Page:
a few for which it's been very inspiring.

     All because somebody left a few color photocopies around.

     So you see, sometimes a strange, dada-esque act like Droplift could
potentially have significant consequences... :-)

Some shoe pics: http://evolution-control.com/pranks/Shoes/

>From: Steev Hise <steevATdetritus.net>
>more than what? There ain't no free lunch, man. I think if
>you have a good disc with quality work on it people will
>like it, and it'll get out there. period. ...

     Well, yes... and, no. As we all now, the world's system of music
distribution is a complex tangle of favoritism, payola, and million-dollar
advertising campaigns. There are many people that presume that a CD that
isn't on a major label must not be good, right? It's extra-hard when you're
dealing with an illegal style of music like plunderphonics/plagiarhythm. I
would like to think that truly good music would always naturally bubble up
to the top of people's picks, but it often doesn't happen that way.

>I hate to say it
>but I doubt that on an anyone-that-pays-$50 comp the quality
>will be consistent enough for the project to really be
>great. ... I might be wrong, but I think there needs to be some
>curation, some quality control.

     I would agree, although the declaration/expectation of what "should"
end up on it will shape the contributors who apply. I was recently asked to
be part of another pay-to-play comp which was obviously going to be a bunch
of MTV-wannabes trying to get their "foot in the door". I couldn't figure
out for the life of me why they thought ECC stuff would fit in this context
(and no, it wasn't just spam; they truly wanted ECC on it). I knew that
being on this would likely just be a waste of $125, although it would get
ECC sounds in the ears of those who wouldn't be familiar with such stuff.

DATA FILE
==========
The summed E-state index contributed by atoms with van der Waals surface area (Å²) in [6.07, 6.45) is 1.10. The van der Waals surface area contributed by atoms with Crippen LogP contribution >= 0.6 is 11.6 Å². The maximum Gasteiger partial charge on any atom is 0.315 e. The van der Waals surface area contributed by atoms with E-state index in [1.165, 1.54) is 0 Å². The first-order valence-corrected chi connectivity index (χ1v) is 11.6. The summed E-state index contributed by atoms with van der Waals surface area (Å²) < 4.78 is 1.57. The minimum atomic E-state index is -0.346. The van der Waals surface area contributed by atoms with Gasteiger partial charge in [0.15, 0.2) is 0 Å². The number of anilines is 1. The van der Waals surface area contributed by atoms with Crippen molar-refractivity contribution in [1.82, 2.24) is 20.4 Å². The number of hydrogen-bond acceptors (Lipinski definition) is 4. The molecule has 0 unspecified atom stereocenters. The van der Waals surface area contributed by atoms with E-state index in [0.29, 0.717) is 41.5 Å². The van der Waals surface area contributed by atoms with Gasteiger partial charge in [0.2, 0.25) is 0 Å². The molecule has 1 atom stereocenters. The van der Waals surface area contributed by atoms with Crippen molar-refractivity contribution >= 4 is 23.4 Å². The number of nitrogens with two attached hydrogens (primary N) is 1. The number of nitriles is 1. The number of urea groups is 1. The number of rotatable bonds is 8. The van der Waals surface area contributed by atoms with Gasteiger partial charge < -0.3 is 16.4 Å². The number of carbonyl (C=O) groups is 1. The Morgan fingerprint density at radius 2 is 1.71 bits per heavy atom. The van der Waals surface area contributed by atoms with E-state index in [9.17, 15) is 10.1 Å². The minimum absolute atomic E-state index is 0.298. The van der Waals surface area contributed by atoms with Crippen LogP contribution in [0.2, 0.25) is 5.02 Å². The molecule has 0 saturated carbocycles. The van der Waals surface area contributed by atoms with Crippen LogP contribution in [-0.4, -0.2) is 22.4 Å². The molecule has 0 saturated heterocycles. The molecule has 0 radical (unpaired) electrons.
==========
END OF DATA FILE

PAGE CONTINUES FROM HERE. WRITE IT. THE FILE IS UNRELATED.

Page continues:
More to the point, I've heard many compilations done like that, and
with no theme or maybe just a loose "uh, we want electronicky stuff" it
almost always falls flat. When you have a theme or a curator/compiler who
has the power to refuse tracks and act as that filter, it makes it coherent
and listenable. Luckily not-Droplift-II does have a reasonably specific
theme, and I think it'll probably work out okay as a result. But without a
narrow theme like that in the future, yeah, it could suck.

>From: Chris Ball <ball2000ATball2000.com>
>Swap UPC symbols!
>Why didn't I think of that! It's genius! It's so obvious once you look
>at it! It's so fucking elegant!

     This is a classic scam, btw... make stickers of a UPC symbol for
something nice 'n' cheap, slap it on whatever expensive thing you want to
by, see if the cashier notices. Works best at high traffic stores where
you're buying a lot of items, like grocery stores or discount department

>... Shopping to
>save the planet!

     Erk. That's really a phrase I didn't need to hear.

- Mark / ECC

eccATpobox.com                                      The Evolution Control